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The State of Solid State 2013 Edition - Forward Looking Statements and Final Thoughts

The State of Solid State 2013 Edition

It's been two years since Chris released his signature series that covers the SSD market. Today he talks about OCZ, next-generation NAND and more.

| Editorials in Storage | Posted: Dec 4, 2013 2:05 pm

Forward Looking Statements

 

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Over the next six months, I suspect we'll see more PCIe based drives hit the market like the SanDisk A110. We've had the A110 in our lab for the last three months, and products based on the same Marvell controller should hit in early January. Unlike the large number of PCIe drives showing up for reviews with aging RAID controllers and multiple SATA SSDs onboard, native PCIe drives retain performance since the SSD has access to the TRIM command from the operating system. Access to Samsung's native PCIe SSDs should pick up as well, but most of the drives are destined for the system builder market.

 

For desktop use, native PCIe SSDs need an adapter, but those are on the way; we have a handful in the lab already. Ultimately, the first company to release an integrated adapter with an SSD will gain a lot of attention from enthusiasts as long as the price is competitive.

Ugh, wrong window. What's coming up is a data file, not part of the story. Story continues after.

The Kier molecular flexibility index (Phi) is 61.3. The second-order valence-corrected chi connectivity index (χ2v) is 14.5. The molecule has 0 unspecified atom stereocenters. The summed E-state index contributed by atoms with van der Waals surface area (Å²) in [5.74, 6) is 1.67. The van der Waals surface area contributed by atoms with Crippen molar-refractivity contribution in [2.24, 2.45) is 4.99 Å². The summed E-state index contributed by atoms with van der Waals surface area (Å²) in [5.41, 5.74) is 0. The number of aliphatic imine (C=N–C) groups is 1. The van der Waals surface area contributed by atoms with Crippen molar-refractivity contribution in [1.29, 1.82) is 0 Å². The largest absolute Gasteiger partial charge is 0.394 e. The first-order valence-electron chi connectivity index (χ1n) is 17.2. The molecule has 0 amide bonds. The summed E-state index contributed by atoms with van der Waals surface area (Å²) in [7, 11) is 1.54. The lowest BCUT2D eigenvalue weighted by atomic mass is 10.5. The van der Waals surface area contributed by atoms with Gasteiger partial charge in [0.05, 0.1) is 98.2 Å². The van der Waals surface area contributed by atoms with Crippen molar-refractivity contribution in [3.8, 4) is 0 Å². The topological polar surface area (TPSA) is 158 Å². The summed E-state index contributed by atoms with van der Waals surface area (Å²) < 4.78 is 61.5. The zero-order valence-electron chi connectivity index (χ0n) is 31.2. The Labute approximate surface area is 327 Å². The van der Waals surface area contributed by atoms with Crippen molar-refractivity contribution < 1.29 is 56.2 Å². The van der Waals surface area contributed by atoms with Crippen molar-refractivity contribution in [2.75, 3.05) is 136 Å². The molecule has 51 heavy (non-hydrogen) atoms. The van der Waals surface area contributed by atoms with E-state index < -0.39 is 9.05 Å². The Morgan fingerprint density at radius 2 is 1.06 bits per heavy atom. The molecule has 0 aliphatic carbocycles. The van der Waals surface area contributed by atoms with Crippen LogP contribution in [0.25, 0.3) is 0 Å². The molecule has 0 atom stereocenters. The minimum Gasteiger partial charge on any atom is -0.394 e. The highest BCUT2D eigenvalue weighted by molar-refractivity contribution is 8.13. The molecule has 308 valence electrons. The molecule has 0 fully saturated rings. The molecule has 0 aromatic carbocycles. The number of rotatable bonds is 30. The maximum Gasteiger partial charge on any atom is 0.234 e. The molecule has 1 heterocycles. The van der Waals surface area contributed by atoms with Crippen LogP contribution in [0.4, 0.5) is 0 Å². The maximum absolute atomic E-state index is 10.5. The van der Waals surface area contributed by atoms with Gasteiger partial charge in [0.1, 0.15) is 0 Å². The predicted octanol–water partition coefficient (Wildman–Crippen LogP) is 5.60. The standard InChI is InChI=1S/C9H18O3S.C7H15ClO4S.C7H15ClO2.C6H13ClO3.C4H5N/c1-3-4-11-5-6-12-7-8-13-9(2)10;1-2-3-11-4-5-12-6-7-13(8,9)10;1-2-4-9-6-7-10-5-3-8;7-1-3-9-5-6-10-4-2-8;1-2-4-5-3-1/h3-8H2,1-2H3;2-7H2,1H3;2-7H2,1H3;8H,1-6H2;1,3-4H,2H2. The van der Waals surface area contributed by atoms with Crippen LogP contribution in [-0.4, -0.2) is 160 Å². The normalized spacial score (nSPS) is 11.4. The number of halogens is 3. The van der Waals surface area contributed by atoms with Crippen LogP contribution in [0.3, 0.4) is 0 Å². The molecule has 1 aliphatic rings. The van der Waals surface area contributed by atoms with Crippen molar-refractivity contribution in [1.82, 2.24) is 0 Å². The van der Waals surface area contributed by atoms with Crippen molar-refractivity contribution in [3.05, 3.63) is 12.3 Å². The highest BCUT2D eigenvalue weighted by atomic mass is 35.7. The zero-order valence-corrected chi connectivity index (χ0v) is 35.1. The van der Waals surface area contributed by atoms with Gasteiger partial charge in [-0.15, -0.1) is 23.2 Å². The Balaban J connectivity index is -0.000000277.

Normally we'd expect such a product from OCZ Technology, but it seems the company is a bit preoccupied. The void leaves a wide enthusiast market open for other companies to fill. Time will tell who occupies this space first. Startup ioSwitch appears to be the first to market with a combo native PCIe SSD with an adapter card (review coming soon), but the price isn't in line with a majority of enthusiast's budgets at this time.

 

SATA SSD prices will continue to fall over time, but the first stop is 50 cents per GB. Last year 75 cents per GB was a solid price so this is a nice reduction. Some large capacity SSDs are already selling for 50 cents per GB. I suspect after CES this will become normal across the board, at least for all but the smallest SSDs.

 

 

Final Thoughts

 

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Moving beyond July 2014, I think the flash fab companies will push most of the third party companies out of the SSD market. Some companies highly dedicated to performance enthusiasts have a chance to survive since smaller companies have the ability to innovate new designs with colors and excitement!

 

Companies like ADATA and Mushkin, who purchase wafers and package NAND, will survive too as long as the fabs continue to sell flash in large volumes to them. Both ADATA and Mushkin also manufacture SSDs and have already shown products with SF3700: the flash controller we think everyone will want come July 2014.

 

Aside from what we covered today, SSD prices will get lower, capacity sizes will increase, and more people will have SSDs from OEM systems.

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